I taught you about Choni the dreamer in the Talmud. But there’s another dreamer I want to teach you about: your namesake, Abram Musman, your grandmother’s father who you never met, but only hear stories of.
My aunt told me a story of why she gave her son the Hebrew name Betzalel. She had just given birth to her second child, her first boy, and her father had one request: “It is very important for me that you name your son Betzalel. Would you please do me this favor?”
One thing you will learn Avi, if you are blessed to have children; parents will always have an opinion regarding the name of your child. Parents suggest’ names for their grandkids, and then, when you don’t listen to them, they let you know how they feel.
But my aunt told me that this situation was different because he shared a family secret with her. Your namesake, Abram Musman, was born in a town called Opole, Poland, but moved to Warsaw to become a tailor’s apprentice when he was in 2nd grade. We didn’t know much about the time from childhood to when he became a prisoner at the Auschwitz Concentration Camp.
He told her a secret that he held for close to 50 years when his youngest daughter had her first son: "I want you to name him Betzalel after my first son who was murdered in Auschwitz.” For decades, we had no idea that he had a family before he met my grandmother.
It was at that moment, many years ago, that I decided to name my future firstborn son after him. His courage was not just in surviving, but in building a new future, not just for him, not just for me, but for you, the great-grandchild he would never meet. Survival is not enough; we must also dream for the future, and journey forward.
Rabbi Donniel Hartman, the head of the Hartman Institute in Israel once said, “The deepest lesson of the Holocaust is in the responsibility it places on all of our shoulders. As Jews, we are all survivors. As a people who survived, we did not choose the path of bitterness and despair. We chose the path of recommitment to life, its challenges, opportunities and responsibilities. When we remember the Holocaust and all of our Jewish tragedies, we mourn those who died, and give new respect to those who survived and the ways they survived, and commit ourselves to walking in their path.”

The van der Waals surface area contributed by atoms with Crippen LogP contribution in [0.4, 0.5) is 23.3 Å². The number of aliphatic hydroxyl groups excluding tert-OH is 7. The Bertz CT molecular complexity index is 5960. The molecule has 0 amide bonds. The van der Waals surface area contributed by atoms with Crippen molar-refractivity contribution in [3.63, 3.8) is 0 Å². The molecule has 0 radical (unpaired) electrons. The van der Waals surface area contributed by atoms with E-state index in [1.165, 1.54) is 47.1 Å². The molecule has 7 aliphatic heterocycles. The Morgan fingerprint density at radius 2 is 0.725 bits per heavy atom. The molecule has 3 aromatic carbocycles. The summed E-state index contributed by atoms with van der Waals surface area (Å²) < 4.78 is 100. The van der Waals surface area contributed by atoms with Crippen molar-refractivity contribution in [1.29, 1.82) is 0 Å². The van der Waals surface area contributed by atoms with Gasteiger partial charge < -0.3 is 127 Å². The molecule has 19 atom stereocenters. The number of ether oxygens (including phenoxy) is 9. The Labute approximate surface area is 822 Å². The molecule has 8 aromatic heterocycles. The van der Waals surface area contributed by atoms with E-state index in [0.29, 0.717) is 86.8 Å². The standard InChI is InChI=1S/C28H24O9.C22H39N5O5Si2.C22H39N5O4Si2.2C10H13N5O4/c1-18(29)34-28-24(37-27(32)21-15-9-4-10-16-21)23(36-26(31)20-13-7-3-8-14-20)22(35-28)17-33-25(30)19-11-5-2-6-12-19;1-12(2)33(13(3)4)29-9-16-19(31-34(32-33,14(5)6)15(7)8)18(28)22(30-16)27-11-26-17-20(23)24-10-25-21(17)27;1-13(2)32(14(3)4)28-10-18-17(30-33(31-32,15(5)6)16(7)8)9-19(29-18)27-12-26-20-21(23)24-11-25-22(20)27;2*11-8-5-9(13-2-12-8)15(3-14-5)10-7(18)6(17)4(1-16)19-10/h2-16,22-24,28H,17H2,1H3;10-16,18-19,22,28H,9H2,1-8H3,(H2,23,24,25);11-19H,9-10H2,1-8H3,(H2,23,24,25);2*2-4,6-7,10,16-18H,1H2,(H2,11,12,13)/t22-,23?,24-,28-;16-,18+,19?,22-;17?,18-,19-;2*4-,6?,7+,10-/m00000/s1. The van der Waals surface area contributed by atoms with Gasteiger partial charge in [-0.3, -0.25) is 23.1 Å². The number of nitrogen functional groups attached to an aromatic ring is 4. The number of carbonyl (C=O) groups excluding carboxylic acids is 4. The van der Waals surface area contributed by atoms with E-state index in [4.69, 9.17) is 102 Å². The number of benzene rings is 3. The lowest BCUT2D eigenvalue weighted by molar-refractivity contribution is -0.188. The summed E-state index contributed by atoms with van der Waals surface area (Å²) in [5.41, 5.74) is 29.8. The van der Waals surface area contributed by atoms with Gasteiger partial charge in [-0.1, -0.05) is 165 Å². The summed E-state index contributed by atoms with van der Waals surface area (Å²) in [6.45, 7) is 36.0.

We pass this legacy to you - a heart of hope that has beaten for generations - and when you’re in trouble, and we’re not there, put your hand on your heart, and feel it beat. That beat is your mother and me. It is the heart of Bnai Israel who were taken from slavery to freedom and to Torah; it is the heart of the great prophets and kings of Israel; the heart of Choni who learned the importance of planting seeds for the future.
You have the heart of Abraham, the first Jew, who looked beyond the present to gaze to the future that we will never see with our own eyes, and the heart of your great-grandfather Abram who bravely decided to bring new life into the world after his world, and the entire world, was almost destroyed.
And I hope and pray that you continue on our legacy, but also build a legacy of your own, and make your own name great. And I hope that you dream, that you dream so big, that you reach so high that it changes the world, not just for you, but for those who will come long after you.
May you journey in peace and with purpose,
Imma and Abbah, and all of your ancestors who signed this book of life, our Torah that we pass on to you today.